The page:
Trade deadlines in professional sports are about sending messages.
The Golden Knights on Monday offered an obvious one:
“If anything happened to Marc-Andre Fleury, we weren’t strong enough to win playoff games if we get to that point,” general manager Kelly McCrimmon said.
Translation: They wanted Malcolm Subban gone.
Trades can be evaluated countless ways, but the one that brought goalie Robin Lehner to the Knights owns zero downside. No matter if he proves a rental or is here beyond this season, it’s a win on paper and ice.
Whether you’re on the side that believes Subban as a backup is better than his below-average numbers or that they are a true representation of his worth, you can’t pass on acquiring one of the more solid goalies in hockey with 18 games remaining in a playoff push.
Not at this price.
That the Knights traded Subban (who they obviously didn’t want any more), a middle-range prospect in defenseman Stanislav Demin and a second-round pick for Lehner is a job done well by McCrimmon and staff.
That a third team (Toronto) entered the deal that resulted in Vegas only paying a fraction of Lehner’s expiring contract is a job done very well.
Now comes the interesting part.
Lehner was on a one-year deal with Chicago for $5 million, perhaps more a show-it choice by him to prove his playoff season with the Islanders last year was a true indication of his ability.
How time will be split between Fleury and Lehner as the regular season winds down is of great interest. The Knights have just two back-to-backs remaining, but did they really make this move to play Lehner twice in 18 games? No chance.
They will trust him as an option more than Subban. A ton more.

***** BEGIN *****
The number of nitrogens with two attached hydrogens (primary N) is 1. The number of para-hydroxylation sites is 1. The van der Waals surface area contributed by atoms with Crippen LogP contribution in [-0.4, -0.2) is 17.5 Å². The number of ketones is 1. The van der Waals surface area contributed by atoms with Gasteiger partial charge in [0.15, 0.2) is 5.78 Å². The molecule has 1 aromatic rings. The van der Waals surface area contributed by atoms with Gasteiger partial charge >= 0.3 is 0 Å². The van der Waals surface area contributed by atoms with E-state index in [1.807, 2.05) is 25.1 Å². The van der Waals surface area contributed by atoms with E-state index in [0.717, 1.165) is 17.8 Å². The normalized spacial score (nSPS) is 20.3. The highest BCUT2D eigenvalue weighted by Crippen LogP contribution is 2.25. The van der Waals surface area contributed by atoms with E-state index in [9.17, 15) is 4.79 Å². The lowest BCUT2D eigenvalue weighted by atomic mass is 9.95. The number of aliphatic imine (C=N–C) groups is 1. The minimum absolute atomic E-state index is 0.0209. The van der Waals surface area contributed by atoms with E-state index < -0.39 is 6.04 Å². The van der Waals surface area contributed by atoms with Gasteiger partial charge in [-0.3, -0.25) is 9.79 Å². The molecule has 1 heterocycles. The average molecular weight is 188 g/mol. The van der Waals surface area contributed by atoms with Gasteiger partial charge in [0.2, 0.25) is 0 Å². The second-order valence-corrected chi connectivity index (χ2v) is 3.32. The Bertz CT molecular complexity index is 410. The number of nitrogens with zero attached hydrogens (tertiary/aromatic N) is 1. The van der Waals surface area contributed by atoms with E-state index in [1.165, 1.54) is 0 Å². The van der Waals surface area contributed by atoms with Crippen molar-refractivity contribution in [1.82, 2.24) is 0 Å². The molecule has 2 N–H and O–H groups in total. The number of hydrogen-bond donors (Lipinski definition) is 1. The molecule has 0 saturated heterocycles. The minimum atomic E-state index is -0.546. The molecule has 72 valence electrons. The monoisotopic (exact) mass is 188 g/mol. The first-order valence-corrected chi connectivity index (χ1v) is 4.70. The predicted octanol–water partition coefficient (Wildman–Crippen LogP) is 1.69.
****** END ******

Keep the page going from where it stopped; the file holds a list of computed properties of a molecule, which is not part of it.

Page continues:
Fleury would also be the first to say this has hardly been his best NHL season — not by a long shot — and yet having four victories in the team’s current six-game win streak suggests his game might be trending the right way at the most important time.
But he did not escape injury the first two seasons in Vegas, so the idea that Lehner at this point is more insurance policy than anything makes sense.
It also gives Vegas the best tandem of goalies in the Western Conference and perhaps the entire league.
“I always expect (Fleury’s) game to be at a high level,” McCrimmon said. “He expects that. We expect that. He has shown that his entire career. There is no connection to bringing in another goalie to inspire him or push him or send a message. It’s not like that. You need to take it for what it is — we had a chance to acquire a great goalie and partner him with a great goalie and that makes us better.”
That’s for now, and when you believe there is enough in the room to make a legitimate run at the Stanley Cup, you make the deal without blinking.
The future, however, is more uncertain.
Keep both goalies?
Fleury is 35 and has two years remaining on a contract at an average annual salary of $7 million.
Lehner is 28 and about to become an unrestricted free agent.
Even if the extension Vegas gave Fleury in 2018 is the worst contract on the books (it is), there are still very few bad ones across the roster.
Max Pacioretty’s was one until he decided to lead the team in goals (29) and accumulate 61 points thus far this season.
William Karlsson’s? Still to be determined.
Point is, the idea Vegas could make it work financially to sign Lehner following the season isn’t totally absurd. It would mean his salary and term demands aren’t outrageous and that the Knights envision him their best option post-Fleury.
Lehner, who has been part of goalie tandems in New York and Chicago the past two seasons, could also choose to walk and seek a long-term deal that would make him an unquestioned No. 1.
They’re all things to consider as this new duo begins its time together when second-place Edmonton visits T-Mobile Arena on Wednesday night.
Be it for short term or not, the Knights sent a trade deadline message Wednesday: Winning big wasn’t going to happen if Subban was suddenly asked to carry the load.
That’s no longer an issue.
Contact columnist Ed Graney at firstname.lastname@example.org or 702-383-4618. He can be heard on “The Press Box,” ESPN Radio 100.9 FM and 1100 AM, from 7 a.m. to 10 a.m. Monday through Friday. Follow @edgraney on Twitter.